Science and policy characteristics of the Paris Agreement temperature goal

Journal name:
Nature Climate Change
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The Paris Agreement sets a long-term temperature goal of holding the global average temperature increase to well below 2 °C, and pursuing efforts to limit this to 1.5 °C above pre-industrial levels. Here, we present an overview of science and policy aspects related to this goal and analyse the implications for mitigation pathways. We show examples of discernible differences in impacts between 1.5 °C and 2 °C warming. At the same time, most available low emission scenarios at least temporarily exceed the 1.5 °C limit before 2100. The legacy of temperature overshoots and the feasibility of limiting warming to 1.5 °C, or below, thus become central elements of a post-Paris science agenda. The near-term mitigation targets set by countries for the 2020–2030 period are insufficient to secure the achievement of the temperature goal. An increase in mitigation ambition for this period will determine the Agreement's effectiveness in achieving its temperature goal.

At a glance


  1. Projected impacts at 1.5 [deg]C and 2 [deg]C GMT increase above pre-industrial levels for a selection of indicators and regions.
    Figure 1: Projected impacts at 1.5 °C and 2 °C GMT increase above pre-industrial levels for a selection of indicators and regions.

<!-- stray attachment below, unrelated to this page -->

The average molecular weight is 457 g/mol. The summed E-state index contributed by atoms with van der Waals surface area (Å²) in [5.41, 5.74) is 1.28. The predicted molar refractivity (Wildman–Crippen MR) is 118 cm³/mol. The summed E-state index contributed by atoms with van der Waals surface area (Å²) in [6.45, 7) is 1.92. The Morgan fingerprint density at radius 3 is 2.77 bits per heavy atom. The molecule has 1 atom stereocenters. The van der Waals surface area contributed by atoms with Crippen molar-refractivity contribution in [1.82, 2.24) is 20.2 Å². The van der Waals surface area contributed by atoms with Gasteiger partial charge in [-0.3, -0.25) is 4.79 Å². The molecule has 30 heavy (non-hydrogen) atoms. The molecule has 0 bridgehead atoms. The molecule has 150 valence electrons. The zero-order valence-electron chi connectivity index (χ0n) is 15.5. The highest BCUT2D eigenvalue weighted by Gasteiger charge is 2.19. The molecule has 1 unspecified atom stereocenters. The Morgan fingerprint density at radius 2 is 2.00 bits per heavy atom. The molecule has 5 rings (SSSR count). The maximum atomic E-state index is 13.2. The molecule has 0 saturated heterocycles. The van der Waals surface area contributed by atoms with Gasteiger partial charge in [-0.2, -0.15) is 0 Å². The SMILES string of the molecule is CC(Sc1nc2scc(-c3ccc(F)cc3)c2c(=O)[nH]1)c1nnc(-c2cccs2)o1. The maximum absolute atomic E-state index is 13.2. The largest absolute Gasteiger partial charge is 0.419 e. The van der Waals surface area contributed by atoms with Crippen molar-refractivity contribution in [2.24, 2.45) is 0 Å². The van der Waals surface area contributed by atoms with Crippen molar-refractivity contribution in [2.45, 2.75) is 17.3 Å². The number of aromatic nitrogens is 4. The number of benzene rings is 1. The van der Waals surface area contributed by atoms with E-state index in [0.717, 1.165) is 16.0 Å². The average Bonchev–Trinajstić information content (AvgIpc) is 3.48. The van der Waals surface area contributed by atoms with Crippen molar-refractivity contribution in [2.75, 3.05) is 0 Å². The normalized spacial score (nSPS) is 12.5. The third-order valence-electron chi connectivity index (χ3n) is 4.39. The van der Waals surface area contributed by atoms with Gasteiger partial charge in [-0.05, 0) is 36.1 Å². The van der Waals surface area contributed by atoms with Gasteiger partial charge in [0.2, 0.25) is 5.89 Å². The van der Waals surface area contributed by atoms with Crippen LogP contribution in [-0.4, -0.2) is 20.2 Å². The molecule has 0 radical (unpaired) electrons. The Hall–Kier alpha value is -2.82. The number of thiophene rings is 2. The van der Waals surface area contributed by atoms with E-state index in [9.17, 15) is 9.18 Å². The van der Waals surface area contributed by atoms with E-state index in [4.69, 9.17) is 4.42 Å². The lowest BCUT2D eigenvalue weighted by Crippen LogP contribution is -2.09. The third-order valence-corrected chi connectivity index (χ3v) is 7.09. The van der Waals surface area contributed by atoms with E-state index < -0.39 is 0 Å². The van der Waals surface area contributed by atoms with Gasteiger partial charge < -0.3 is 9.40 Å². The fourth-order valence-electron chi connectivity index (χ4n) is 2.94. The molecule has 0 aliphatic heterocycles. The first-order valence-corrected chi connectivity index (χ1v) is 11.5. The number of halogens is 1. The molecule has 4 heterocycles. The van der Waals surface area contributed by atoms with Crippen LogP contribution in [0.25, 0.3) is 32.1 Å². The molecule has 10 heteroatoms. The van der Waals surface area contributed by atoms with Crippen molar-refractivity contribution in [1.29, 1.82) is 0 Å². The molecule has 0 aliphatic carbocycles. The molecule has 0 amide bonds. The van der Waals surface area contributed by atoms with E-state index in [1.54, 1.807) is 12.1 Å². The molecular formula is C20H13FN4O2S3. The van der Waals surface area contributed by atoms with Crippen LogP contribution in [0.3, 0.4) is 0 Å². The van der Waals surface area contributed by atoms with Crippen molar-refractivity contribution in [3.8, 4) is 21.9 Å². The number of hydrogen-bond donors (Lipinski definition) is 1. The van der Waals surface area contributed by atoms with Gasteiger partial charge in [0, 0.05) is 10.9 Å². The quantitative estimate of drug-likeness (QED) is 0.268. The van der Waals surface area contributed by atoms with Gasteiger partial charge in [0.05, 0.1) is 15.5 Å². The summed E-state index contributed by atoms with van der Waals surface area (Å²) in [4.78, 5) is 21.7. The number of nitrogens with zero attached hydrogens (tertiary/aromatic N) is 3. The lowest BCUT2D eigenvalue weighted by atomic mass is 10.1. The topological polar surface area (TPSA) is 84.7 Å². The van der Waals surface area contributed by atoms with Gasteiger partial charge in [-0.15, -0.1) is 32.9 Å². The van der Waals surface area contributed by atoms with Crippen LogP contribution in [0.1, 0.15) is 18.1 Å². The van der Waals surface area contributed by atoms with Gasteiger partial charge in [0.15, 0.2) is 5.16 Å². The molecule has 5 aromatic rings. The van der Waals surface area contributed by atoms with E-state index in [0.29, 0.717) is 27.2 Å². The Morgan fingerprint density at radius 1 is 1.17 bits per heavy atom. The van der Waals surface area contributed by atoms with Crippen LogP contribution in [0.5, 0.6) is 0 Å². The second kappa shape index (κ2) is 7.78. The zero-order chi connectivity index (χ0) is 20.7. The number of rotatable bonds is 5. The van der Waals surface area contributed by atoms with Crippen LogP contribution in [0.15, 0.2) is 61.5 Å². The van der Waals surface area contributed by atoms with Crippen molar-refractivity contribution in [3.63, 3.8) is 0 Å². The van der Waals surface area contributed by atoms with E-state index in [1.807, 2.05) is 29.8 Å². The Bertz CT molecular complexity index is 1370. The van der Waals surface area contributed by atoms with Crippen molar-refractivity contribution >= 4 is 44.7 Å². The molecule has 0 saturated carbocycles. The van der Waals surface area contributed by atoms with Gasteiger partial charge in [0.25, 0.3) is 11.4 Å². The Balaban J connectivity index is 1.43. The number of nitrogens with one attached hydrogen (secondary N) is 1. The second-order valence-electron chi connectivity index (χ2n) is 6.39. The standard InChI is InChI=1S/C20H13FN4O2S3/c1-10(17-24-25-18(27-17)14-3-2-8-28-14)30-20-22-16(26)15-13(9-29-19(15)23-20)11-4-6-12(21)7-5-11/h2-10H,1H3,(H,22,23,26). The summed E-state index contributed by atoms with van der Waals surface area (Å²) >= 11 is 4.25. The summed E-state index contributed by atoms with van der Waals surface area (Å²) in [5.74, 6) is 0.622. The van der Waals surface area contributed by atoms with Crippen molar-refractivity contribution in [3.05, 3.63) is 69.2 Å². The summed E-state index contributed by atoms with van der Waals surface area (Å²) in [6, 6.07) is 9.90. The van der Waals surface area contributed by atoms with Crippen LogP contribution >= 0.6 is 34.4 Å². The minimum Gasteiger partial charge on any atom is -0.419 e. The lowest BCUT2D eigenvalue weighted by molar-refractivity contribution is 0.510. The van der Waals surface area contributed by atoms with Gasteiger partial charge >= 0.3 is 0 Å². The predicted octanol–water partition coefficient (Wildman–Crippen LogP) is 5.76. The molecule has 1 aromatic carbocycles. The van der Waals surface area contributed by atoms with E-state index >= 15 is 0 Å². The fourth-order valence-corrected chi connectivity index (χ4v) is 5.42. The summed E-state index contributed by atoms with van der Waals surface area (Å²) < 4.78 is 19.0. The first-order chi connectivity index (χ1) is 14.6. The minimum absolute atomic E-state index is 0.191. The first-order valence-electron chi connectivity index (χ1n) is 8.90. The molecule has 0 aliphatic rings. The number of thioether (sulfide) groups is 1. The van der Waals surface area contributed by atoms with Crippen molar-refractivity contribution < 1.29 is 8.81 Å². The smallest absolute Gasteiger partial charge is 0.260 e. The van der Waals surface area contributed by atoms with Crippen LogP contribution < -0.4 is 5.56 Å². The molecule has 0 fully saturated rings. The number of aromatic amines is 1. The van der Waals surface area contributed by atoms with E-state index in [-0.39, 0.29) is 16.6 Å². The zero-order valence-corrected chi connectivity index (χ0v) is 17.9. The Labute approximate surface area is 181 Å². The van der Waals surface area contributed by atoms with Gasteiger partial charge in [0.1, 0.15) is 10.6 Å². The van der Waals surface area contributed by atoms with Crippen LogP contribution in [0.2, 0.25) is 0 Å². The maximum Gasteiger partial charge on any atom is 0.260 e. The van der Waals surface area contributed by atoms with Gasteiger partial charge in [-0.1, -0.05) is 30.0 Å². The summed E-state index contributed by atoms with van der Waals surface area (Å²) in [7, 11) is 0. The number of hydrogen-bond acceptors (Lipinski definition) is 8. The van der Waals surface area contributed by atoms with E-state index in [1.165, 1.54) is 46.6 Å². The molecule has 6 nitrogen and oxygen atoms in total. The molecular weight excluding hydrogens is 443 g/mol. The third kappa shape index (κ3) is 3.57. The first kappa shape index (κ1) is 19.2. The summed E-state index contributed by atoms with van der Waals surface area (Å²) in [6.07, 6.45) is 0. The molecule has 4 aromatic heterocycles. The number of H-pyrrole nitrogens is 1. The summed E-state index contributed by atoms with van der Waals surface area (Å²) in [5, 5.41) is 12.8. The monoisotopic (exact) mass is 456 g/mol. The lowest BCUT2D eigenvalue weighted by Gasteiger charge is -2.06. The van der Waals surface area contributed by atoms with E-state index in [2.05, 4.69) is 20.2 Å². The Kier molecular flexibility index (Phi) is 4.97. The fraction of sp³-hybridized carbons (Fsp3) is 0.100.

a, Increase in global occurrence probability of pre-industrial 1-in-a-1000 day extreme temperature events17. b, Increase in extreme precipitation intensity (RX5Day) for the global land area below 66° N/S and South Asia21. c, Reduction in annual water availability in the Mediterranean21. d, Share of global tropical coral reefs at risk of long-term degradation37. e, Global sea-level rise commitment for persistent warming of 1.5 °C and 2 °C over 2000 years44. f, Changes in local crop yields for present-day tropical agricultural areas21 (below 30° N/S, model dependent implementation of present day management24). Dashed boxes: no increase in CO2 fertilization (No CO2). Panels b, c and f display median changes that are exceeded for over 50% of the respective land areas.

  2. GMT projections for emission scenarios assessed by the IPCC and UNEP.
    Figure 2: GMT projections for emission scenarios assessed by the IPCC54 and UNEP68.

    a, Probability of holding warming below 2 °C during the entire twenty-first century and below 1.5 °C by 2100 (allowing for overshoot any time before 2100, if probability by 2100 is at least 50%). b, Maximum median warming above 1.5 °C for scenarios that reach zero globally aggregated GHG emissions in the second half of the twenty-first century (horizontal axis). Empty (filled) circles indicate scenarios for which median warming returns below 1.5 °C before or by 2100 (after 2100). Scenarios have been extended beyond 2100 assuming constant 2100 emission levels. A list of all scenarios included in b is given in Supplementary Table 2.

  3. Absolute contribution of bioenergy to total primary energy supply in literature scenarios with below 3 [deg]C of warming relative to pre-industrial levels by 2100.